Galileo was suggesting that scientists were as authoritative as the clergy. As Peter Harrison remarks in his book The Bible, Protestantism, and the Rise of Natural Science, “the book of nature and those natural philosophers who interpreted it…assumed part of the role previously played by the sacraments and the ordained priesthood”.

The critical point

But the image of the book of nature can haunt us today. One reason is that it implies the existence of an ultimate coherent truth – a complete text or “final theory”. While many scientists may believe this, it is ultimately only a belief, and it is far likelier that we will endlessly find more in nature as our concepts and technology continue to evolve. Furthermore, the image suggests that the “text” of the book of nature has a divine origin. The idea that the world was the oeuvre of a superhuman author was the precursor of the idea that it was the engineering project of an intelligent designer. This implication has led some contemporary sociologists of science to succumb to the temptation of characterizing scientists as behaving, and seeking to behave, in a priest-like manner.

The most important lesson to be found in Galileo’s image is the need to keep developing and revising the metaphors with which we speak about science.

About the author

Robert P Crease is chairman of the Department of Philosophy, State University of New York at Stony Brook and historian at the Brookhaven National Laboratory, e-mail

Dear Science, Why are we nice?
December 10, 2006, 12:53 pm
Filed under: Science

This article from discusses natural selection and human cooperation.  I could have placed this under my sceince button but I feel like no-one seems to be utilizing those really cool buttons.  I will spare you the intro because the article speaks for itself. 

December 07, 2006 Thy Neighbor Evolved Out of Vicious Competition

Human cooperation may have evolved out of a penchant for frequent warfare.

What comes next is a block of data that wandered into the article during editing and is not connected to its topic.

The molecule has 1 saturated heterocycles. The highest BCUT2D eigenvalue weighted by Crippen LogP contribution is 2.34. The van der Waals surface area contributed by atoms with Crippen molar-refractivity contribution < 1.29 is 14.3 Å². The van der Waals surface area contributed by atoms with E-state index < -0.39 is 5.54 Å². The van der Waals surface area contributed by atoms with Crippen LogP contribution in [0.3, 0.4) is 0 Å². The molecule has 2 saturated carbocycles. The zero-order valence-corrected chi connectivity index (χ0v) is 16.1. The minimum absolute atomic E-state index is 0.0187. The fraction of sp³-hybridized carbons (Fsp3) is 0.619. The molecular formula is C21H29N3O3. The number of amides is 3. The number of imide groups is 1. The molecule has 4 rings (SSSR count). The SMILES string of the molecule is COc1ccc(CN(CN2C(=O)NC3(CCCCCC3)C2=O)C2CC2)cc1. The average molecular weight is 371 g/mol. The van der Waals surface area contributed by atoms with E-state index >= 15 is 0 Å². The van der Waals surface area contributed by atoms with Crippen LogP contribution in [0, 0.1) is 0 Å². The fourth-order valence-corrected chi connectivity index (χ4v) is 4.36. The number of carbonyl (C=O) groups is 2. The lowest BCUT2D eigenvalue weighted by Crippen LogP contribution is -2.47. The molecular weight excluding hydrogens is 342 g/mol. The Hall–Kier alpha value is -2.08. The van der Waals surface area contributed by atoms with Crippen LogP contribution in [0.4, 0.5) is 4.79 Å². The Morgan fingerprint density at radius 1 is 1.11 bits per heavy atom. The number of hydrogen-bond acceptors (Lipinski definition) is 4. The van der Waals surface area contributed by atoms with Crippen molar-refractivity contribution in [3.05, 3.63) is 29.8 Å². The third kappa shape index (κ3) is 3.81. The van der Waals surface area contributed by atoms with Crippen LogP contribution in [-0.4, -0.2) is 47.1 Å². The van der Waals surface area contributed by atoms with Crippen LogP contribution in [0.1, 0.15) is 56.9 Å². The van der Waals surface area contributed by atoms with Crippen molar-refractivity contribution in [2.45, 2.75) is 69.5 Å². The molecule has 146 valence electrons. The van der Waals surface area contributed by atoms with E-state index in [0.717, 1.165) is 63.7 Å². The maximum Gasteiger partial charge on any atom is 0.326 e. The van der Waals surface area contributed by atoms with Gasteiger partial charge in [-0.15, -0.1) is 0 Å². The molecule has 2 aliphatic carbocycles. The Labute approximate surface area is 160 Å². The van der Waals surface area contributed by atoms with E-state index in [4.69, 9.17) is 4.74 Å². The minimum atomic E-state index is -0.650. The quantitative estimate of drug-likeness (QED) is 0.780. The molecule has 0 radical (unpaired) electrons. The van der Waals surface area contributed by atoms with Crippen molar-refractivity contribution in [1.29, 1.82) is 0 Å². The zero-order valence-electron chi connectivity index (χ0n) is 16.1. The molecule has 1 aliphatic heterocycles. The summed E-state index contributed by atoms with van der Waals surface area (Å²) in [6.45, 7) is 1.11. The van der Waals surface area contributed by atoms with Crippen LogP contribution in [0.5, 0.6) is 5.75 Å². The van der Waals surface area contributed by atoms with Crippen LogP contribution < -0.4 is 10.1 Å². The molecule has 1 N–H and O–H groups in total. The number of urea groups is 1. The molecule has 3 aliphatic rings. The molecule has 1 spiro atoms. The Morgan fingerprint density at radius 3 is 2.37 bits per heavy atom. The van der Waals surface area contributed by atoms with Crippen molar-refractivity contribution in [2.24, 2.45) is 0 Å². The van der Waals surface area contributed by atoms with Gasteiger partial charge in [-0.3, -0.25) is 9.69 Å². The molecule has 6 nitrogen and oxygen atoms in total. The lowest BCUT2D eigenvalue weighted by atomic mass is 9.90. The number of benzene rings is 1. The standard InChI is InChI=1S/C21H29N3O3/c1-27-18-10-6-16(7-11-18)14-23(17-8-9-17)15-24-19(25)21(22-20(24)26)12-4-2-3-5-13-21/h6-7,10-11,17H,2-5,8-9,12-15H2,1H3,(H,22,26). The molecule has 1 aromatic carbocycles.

Natural selection argues against cooperation. If all organisms, including humans, are pitted in a ceaseless struggle for survival and sex, those who help others would quickly find themselves swamped in a rising tide of selfishness, especially if those they helped bore no relation to them. Yet, most humans reflexively help another person in need even if there are no family ties or a direct benefit to be gained. This conundrum has puzzled evolutionary biologists since the time of Darwin, but a new study shows how internecine warfare among early humans might have allowed for the spread of a dominant group of altruistic tribes. Economist Samuel Bowles of the Santa Fe Institute examines the evolutionary forces at work on early human populations. He posits two distinct groups: the altruistic and the selfish, divided into many different tribes, which Bowles refers to as demes. Altruists are disposed to take an action helping others, but such actions have a specific cost. For example, an altruist might jump into the river to save a drowning child at the cost of her own life but to the overall benefit of the tribe. Reducing these sets of conditions to a mathematical equation reveals that altruists can only prosper if their altruism enables their group to acquire more territory. One of the primary ways that humans–indeed all primates–acquire territory is through “contests,” or war. By sharing the costs of war, as well as its benefits, a group of altruists typically outnumbers and therefore defeats a less cohesive band of individuals. Thus, whereas individual natural selection would argue for the rise of the selfish, larger group dynamics showcase the triumph of the altruists. This latter type of selection also relies on that group sharing a large proportion of similar genes, because, in that case, altruists’ genetic material persists in some form if they sacrifice themselves for others in war. This is the solution offered by Darwin in The Descent of Man and Bowles in a paper published in the December 8 Science.Bowles examines the genetic interrelatedness of hunter-gatherer groups that persist to this day, assuming that they are at least somewhat indicative of the behaviors of our remote ancestors. Many of them show high degrees of interrelatedness–a bit less than cousins. In addition, Bowles points out that abrupt climate change happened several times during recent geologic history, subjecting our ancestors to even more rigorous competition–and potential population extinctions for those who couldn’t band together to survive. Indeed evidence of warfare in archaeological remains increases in times of environmental stress. Plus, the proclivity to wipe out subjected populations continued to reinforce our newly developing altruistic ways. None of this evidence, of course, proves that altruism evolved in this manner, but it does provide an intriguing argument and some nice mathematical equations for describing human behavior. Plus, Bowles demonstrates how the effect of leveling mechanisms such as shared access to scarce resources, enables altruism to become a very persistent way of life when coupled with territorial expansion. History isn’t just written by the winners, the people reading that history are probably their descendants. “Language or culture may have led to the evolution of leveling mechanisms, which then potentiated the spread of prosocial genes because those mechanisms reduced the costs of cooperation,” writes anthropologist Robert Boyd of the University of California, Los Angeles, in a commentary on the research. “It is certainly fair to invoke reproductive leveling to explain the of extended altruism among humans, but whether it is sufficient to explain its is not yet clear.”